September 13, 2019

Greeting to you all,

After months of turmoil and Medicaid privatization still failing Iowans, Governor Reynolds appointed yet another Director of the Dept. of Human Services. Pretty sad that the Branstad/Reynolds Medicaid privatization plan has caused so much financial harm to Iowa providers. Providers of Medicaid services in Iowa say they’re owed up to $1.4 million by insurance company that left the Iowa Medicaid program 2 years ago. Hopefully the legislature will address the provider’s problems and make sure they are paid for their services.

Iowa faces a significant skilled worker shortage that threatens the future growth of our economy.  Within the next five years, 68% of jobs in Iowa will require some training or education beyond high school. However, only 58% of Iowans in the workforce today have education or training after high school. If Iowa doesn’t have enough workers with the right skills, businesses will be forced to relocate or expand outside of Iowa. That means lawmakers need to focus on affordable job training and higher education to close that skills gap quickly.

Unfortunately, the majority party has done just the opposite. Over the last decade, they’ve raised tuition time after time and put higher education out of reach for too many Iowans.  And that’s true again this fall as students will be paying more to attend Iowa’s state universities and community colleges.

Since years of low state funding has not kept up with inflation and rising costs, the average tuition at Iowa’s community colleges increased by 3.4% this fall. The highest increase was a whopping 8.2% increase for students at Iowa Central Community College in Fort Dodge. The rise in tuition means students will end with more debt and fewer students will be able to get the skills they need to land a good job. Undergraduate students from Iowa attending the University of Iowa and Iowa State will be paying 3.7% more this year.  While tuition at the University of Northern Iowa will remain flat this year, students will find cuts in course sections, increased class sizes, faculty reductions, and a decrease in student financial aid by $1.2 million.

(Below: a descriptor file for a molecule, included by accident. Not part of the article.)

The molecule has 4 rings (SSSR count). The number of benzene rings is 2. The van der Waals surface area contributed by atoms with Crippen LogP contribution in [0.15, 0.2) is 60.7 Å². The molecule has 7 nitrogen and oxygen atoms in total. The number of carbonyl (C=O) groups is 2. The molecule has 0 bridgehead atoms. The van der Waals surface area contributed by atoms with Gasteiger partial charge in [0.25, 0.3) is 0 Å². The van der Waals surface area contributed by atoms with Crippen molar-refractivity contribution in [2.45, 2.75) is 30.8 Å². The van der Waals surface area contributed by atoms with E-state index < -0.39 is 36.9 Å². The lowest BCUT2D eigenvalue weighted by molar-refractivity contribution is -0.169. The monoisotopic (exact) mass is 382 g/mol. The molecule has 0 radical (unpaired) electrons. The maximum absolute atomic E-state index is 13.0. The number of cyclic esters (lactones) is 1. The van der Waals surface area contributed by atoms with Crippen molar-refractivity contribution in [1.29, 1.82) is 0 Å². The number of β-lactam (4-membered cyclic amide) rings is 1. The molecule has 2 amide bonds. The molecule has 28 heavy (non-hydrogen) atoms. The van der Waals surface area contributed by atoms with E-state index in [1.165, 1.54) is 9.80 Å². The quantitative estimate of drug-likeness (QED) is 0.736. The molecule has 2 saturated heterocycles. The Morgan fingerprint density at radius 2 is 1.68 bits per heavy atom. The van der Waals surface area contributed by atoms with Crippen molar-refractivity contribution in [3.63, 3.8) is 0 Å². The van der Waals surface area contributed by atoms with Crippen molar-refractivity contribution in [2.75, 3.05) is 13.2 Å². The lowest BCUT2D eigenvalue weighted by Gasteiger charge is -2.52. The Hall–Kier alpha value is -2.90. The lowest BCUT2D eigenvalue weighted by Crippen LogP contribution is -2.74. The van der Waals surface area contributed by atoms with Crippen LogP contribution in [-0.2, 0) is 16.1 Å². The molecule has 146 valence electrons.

Wednesday the Veterans Cookout Event recognized our veterans and our first responders for their work and remembering 9/11. Kevin Dill the former Executive Director of the Black Hawk County Veterans Affairs Office received the National AMVETS Riders Guardian Award at the Veterans Cookout tonight Thank you for all you do bringing our community together and protecting our veterans.

As always, the Iowa Legislature’s webpage,, has a great amount of information for you to read. In addition to reading bills and finding out what’s happening in the House or Senate on any given day, you can now listen to or watch our debates live, when we are in session. I currently serve on five committees for this session: Commerce, Local Government, Public Safety, Environmental Protection, and the Economic Development Budget Sub Committee.

Please check out all my other information and pictures from the current session on my website In addition to listening posts and forums, you can also reach me by email anytime or call me at home at 319-266-9021. We can also stay connected through social media, including FacebookTwitter and YouTube. I appreciate hearing from you and I thank you for your continued support.

Thank you for taking the time to read the Statehouse News. Please keep in touch and enjoy the weather!

Upcoming Community Events

12 Bill Engvall *GBPAC, 7pm, 273-7469
12 Jazz, Folk & the Blues: History of Music – Folk Music Grows Up Hearst Center, 7pm, 273-8641